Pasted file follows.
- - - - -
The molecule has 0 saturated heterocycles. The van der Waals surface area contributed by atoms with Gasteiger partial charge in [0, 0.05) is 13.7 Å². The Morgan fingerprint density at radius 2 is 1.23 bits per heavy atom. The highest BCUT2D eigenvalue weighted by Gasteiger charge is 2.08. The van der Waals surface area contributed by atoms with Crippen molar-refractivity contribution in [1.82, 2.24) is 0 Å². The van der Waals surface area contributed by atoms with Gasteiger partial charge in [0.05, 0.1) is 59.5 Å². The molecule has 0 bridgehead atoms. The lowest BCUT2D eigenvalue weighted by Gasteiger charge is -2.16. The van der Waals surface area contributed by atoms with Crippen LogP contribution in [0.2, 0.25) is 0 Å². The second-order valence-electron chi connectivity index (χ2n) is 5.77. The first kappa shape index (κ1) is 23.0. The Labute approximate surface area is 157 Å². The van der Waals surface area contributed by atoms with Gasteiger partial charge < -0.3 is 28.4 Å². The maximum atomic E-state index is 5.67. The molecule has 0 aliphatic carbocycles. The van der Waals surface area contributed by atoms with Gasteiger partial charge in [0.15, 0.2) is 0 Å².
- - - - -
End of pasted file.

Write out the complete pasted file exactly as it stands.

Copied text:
The molecule has 0 saturated heterocycles. The van der Waals surface area contributed by atoms with Gasteiger partial charge in [0, 0.05) is 13.7 Å². The Morgan fingerprint density at radius 2 is 1.23 bits per heavy atom. The highest BCUT2D eigenvalue weighted by Gasteiger charge is 2.08. The van der Waals surface area contributed by atoms with Crippen molar-refractivity contribution in [1.82, 2.24) is 0 Å². The van der Waals surface area contributed by atoms with Gasteiger partial charge in [0.05, 0.1) is 59.5 Å². The molecule has 0 bridgehead atoms. The lowest BCUT2D eigenvalue weighted by Gasteiger charge is -2.16. The van der Waals surface area contributed by atoms with Crippen LogP contribution in [0.2, 0.25) is 0 Å². The second-order valence-electron chi connectivity index (χ2n) is 5.77. The first kappa shape index (κ1) is 23.0. The Labute approximate surface area is 157 Å². The van der Waals surface area contributed by atoms with Gasteiger partial charge < -0.3 is 28.4 Å². The maximum atomic E-state index is 5.67. The molecule has 0 aliphatic carbocycles. The van der Waals surface area contributed by atoms with Gasteiger partial charge in [0.15, 0.2) is 0 Å².